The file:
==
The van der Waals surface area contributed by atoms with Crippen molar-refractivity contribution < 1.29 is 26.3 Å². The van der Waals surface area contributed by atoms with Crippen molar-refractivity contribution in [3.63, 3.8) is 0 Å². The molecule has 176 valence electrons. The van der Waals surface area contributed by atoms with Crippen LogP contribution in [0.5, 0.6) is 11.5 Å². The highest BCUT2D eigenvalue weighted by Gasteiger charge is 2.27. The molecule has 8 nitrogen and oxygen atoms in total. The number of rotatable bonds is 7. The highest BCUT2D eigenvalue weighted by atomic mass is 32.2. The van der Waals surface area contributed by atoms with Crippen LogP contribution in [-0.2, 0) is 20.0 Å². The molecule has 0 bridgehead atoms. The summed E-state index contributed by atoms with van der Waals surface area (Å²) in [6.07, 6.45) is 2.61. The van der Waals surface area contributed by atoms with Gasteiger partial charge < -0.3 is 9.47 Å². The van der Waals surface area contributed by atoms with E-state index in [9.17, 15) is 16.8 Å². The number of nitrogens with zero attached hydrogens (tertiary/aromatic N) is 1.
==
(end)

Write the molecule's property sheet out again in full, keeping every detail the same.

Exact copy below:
The van der Waals surface area contributed by atoms with Crippen molar-refractivity contribution < 1.29 is 26.3 Å². The van der Waals surface area contributed by atoms with Crippen molar-refractivity contribution in [3.63, 3.8) is 0 Å². The molecule has 176 valence electrons. The van der Waals surface area contributed by atoms with Crippen LogP contribution in [0.5, 0.6) is 11.5 Å². The highest BCUT2D eigenvalue weighted by Gasteiger charge is 2.27. The molecule has 8 nitrogen and oxygen atoms in total. The number of rotatable bonds is 7. The highest BCUT2D eigenvalue weighted by atomic mass is 32.2. The van der Waals surface area contributed by atoms with Crippen LogP contribution in [-0.2, 0) is 20.0 Å². The molecule has 0 bridgehead atoms. The summed E-state index contributed by atoms with van der Waals surface area (Å²) in [6.07, 6.45) is 2.61. The van der Waals surface area contributed by atoms with Gasteiger partial charge < -0.3 is 9.47 Å². The van der Waals surface area contributed by atoms with E-state index in [9.17, 15) is 16.8 Å². The number of nitrogens with zero attached hydrogens (tertiary/aromatic N) is 1.